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  1. #1
    Registered User stilllife's Avatar
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    Default Washing dishes with unfiltered water

    What do you guys think about washing pot with unfiltered water and then wiping it down with a anti-bacterial
    wet wipe?

  2. #2

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    I'm thinking wet wipes residue probably won't enhance the flavor of anything you cook in the pot unless its in its own pouch, never mind the added weight of carrying them and disposal nuisance of used wipes. They don't decompose and would need to be carried out.

    If you are boiling water in the pot, it really doesn't matter if they are washed with unfiltered/untreated water. Boiling for most cooking purposes would kill off any tiny livestock that may linger in the pot.

  3. #3
    GSMNP 900 Miler HooKooDooKu's Avatar
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    Don't like the idea of wiping my pot basically with alcohol.
    If you're going to be cooking in the pot later, you could argue that any germs left behind by unfiltered water would get killed by the next cooking process.

    But really... it doesn't take a ton of water to wash a pot. So I just always wash it with filtered water.
    First eat everything you can easily scrape out. I then put a small amount of water (perhaps 50ml) and a few drops of camps soap and wash it with a scrub pad cut down to about 2"x2". I then disperse that water and use another small amount of water (perhaps another 50ml) and swish it around to get the small amounts of suds off and then disperse that. Then wipe the thing dry with a small camp towel.

  4. #4

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    I just let the dog lick it clean. Then I don't have to worry about any germs . . .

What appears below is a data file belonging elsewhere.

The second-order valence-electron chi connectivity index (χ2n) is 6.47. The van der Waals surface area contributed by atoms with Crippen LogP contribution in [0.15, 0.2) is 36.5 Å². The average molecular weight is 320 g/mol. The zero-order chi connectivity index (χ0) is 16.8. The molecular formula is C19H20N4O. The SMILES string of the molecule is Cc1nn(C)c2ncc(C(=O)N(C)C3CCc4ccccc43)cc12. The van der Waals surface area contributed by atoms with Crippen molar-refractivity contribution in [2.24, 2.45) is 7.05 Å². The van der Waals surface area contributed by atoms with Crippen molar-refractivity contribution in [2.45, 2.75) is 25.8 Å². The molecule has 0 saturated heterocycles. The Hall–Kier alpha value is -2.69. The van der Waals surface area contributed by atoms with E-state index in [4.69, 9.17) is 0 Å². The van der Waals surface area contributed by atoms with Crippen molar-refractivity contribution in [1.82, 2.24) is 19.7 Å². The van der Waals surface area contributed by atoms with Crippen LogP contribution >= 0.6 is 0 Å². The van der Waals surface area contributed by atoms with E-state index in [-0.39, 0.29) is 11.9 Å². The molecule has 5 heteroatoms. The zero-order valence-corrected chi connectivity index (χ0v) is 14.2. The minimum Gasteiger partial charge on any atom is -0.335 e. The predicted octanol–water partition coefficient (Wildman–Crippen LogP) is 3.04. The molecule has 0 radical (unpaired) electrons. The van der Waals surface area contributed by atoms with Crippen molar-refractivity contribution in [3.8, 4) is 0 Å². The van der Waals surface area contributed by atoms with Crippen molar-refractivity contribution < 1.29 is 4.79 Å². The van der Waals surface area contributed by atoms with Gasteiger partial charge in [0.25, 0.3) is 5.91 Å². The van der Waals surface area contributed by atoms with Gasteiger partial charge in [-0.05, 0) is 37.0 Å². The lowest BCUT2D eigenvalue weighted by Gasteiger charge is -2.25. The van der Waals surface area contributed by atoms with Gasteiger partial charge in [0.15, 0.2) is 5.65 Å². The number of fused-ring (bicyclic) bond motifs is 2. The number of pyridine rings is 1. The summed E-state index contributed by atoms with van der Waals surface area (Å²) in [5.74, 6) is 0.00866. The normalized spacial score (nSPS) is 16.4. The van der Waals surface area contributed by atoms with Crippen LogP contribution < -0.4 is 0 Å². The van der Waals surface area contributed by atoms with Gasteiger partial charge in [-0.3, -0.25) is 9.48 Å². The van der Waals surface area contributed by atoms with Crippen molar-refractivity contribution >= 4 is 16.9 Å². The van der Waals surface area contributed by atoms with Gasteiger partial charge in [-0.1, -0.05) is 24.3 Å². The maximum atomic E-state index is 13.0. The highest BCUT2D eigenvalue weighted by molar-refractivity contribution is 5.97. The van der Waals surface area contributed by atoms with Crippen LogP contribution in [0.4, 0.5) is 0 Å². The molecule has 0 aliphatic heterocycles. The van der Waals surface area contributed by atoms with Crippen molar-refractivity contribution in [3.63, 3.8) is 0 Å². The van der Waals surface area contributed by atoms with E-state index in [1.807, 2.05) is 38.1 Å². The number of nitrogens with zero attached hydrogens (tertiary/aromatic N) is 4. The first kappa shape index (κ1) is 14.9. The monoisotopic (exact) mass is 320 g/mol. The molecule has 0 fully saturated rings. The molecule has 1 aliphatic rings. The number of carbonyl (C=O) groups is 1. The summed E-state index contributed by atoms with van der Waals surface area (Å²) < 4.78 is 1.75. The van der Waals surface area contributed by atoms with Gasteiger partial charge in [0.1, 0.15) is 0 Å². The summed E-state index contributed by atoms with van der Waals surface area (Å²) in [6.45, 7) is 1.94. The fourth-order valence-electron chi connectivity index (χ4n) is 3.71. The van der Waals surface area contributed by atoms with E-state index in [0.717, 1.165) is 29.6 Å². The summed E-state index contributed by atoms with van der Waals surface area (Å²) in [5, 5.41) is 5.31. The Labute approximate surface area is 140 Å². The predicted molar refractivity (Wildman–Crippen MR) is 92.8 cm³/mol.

More seriously, unless you are washing your pot with sewer water, there is not reason to get fussed about filtered or unfiltered. And then, if it's sewer water, you need to worry about viruses as well, and filtering won't make any difference. We do not live in a sterile world and the amount of contaminant left inside your pot after washing with unfiltered back-country water will never be enough to measurably increase the risk to your health. Washing your hands, yes even in unfiltered water, is far, far more important than whether or not you use filtered water to wash your dishes and/or your hands.
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  5. #5

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    I never worry about it. I filter my water to drink but never the stuff I wash my hands or my pot with. Most of the problems bugs that we filter for can't survive outside of a wet/moist/damp environment for more than a few hours.

  6. #6

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    Just let air dry or use a bandanna - antibacterial wet wipe not needed IMO. If particularly worried about it, remember to heat water to near boiling or boiling with next use of pot.
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  7. #7
    Registered User DownEaster's Avatar
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    Default

    Wet wipes residue is bactericide, soap, and perfume, which I don't think you want to eat; if you're trying to save on weight (fewer SteriPEN batteries or whatnot) by not filtering your water, you can save weight by leaving the wipes at home.

  8. #8
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    Quote Originally Posted by QiWiz View Post
    Just let air dry or use a bandanna - antibacterial wet wipe not needed IMO. If particularly worried about it, remember to heat water to near boiling or boiling with next use of pot.
    I'm with you.

    Boiling kills almost everything. It takes some time, though.

  9. #9
    Registered User stilllife's Avatar
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    Great answers! Thanks a lot.

  10. #10
    Springer to Elk Park, NC/Andover to Katahdin
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    I don't filter my water so it is not a problem.
    I am not young enough to know everything.

  11. #11
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    If you're gonna use Wet Wipes to clean dishes you'd better bring a good supply of TP.

    Many years ago I did a backpacking trip at Philmont Scout Ranch in New Mexico. The camp issued all crew tablets of Textrox that were to be placed in water used to sanitize the dishes. If you didn't rinse well you knew it in a few hours. The malady was know as the "Textron Trots".
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  12. #12